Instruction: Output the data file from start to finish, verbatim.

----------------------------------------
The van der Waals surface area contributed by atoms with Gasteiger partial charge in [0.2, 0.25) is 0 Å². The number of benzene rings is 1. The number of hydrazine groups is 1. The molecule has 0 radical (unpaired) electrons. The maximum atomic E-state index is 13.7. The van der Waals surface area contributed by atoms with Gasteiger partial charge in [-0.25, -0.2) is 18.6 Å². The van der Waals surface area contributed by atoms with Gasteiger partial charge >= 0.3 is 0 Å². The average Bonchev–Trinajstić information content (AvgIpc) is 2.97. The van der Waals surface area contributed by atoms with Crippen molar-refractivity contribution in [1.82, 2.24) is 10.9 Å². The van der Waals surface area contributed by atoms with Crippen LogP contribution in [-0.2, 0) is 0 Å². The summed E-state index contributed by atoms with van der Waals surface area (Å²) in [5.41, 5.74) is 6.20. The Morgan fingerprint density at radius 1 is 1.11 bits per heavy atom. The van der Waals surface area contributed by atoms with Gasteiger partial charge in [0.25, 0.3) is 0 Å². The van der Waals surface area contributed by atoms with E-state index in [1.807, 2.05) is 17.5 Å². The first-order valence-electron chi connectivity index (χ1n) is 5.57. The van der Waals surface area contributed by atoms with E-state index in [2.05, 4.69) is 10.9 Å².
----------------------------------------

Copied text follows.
The van der Waals surface area contributed by atoms with Gasteiger partial charge in [0.2, 0.25) is 0 Å². The number of benzene rings is 1. The number of hydrazine groups is 1. The molecule has 0 radical (unpaired) electrons. The maximum atomic E-state index is 13.7. The van der Waals surface area contributed by atoms with Gasteiger partial charge in [-0.25, -0.2) is 18.6 Å². The van der Waals surface area contributed by atoms with Gasteiger partial charge >= 0.3 is 0 Å². The average Bonchev–Trinajstić information content (AvgIpc) is 2.97. The van der Waals surface area contributed by atoms with Crippen molar-refractivity contribution in [1.82, 2.24) is 10.9 Å². The van der Waals surface area contributed by atoms with Crippen LogP contribution in [-0.2, 0) is 0 Å². The summed E-state index contributed by atoms with van der Waals surface area (Å²) in [5.41, 5.74) is 6.20. The Morgan fingerprint density at radius 1 is 1.11 bits per heavy atom. The van der Waals surface area contributed by atoms with Gasteiger partial charge in [0.25, 0.3) is 0 Å². The van der Waals surface area contributed by atoms with E-state index in [1.807, 2.05) is 17.5 Å². The first-order valence-electron chi connectivity index (χ1n) is 5.57. The van der Waals surface area contributed by atoms with E-state index in [2.05, 4.69) is 10.9 Å².